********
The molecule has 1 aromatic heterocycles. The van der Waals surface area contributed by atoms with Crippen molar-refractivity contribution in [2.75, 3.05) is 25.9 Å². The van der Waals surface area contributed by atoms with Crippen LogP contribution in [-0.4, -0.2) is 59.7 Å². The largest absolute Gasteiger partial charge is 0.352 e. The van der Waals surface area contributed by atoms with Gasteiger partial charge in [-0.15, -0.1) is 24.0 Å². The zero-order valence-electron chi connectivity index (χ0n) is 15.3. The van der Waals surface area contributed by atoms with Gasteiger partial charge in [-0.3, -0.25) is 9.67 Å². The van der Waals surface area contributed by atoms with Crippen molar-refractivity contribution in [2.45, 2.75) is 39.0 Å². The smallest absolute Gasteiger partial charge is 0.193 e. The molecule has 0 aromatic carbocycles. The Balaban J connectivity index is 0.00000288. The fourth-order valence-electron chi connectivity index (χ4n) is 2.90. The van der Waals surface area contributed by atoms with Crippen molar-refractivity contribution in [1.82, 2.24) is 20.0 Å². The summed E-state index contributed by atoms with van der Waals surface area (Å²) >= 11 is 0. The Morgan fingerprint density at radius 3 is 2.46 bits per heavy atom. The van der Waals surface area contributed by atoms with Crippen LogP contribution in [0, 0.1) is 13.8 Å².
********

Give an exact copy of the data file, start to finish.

The molecule has 1 aromatic heterocycles. The van der Waals surface area contributed by atoms with Crippen molar-refractivity contribution in [2.75, 3.05) is 25.9 Å². The van der Waals surface area contributed by atoms with Crippen LogP contribution in [-0.4, -0.2) is 59.7 Å². The largest absolute Gasteiger partial charge is 0.352 e. The van der Waals surface area contributed by atoms with Gasteiger partial charge in [-0.15, -0.1) is 24.0 Å². The zero-order valence-electron chi connectivity index (χ0n) is 15.3. The van der Waals surface area contributed by atoms with Gasteiger partial charge in [-0.3, -0.25) is 9.67 Å². The van der Waals surface area contributed by atoms with Crippen molar-refractivity contribution in [2.45, 2.75) is 39.0 Å². The smallest absolute Gasteiger partial charge is 0.193 e. The molecule has 0 aromatic carbocycles. The Balaban J connectivity index is 0.00000288. The fourth-order valence-electron chi connectivity index (χ4n) is 2.90. The van der Waals surface area contributed by atoms with Crippen molar-refractivity contribution in [1.82, 2.24) is 20.0 Å². The summed E-state index contributed by atoms with van der Waals surface area (Å²) >= 11 is 0. The Morgan fingerprint density at radius 3 is 2.46 bits per heavy atom. The van der Waals surface area contributed by atoms with Crippen LogP contribution in [0, 0.1) is 13.8 Å².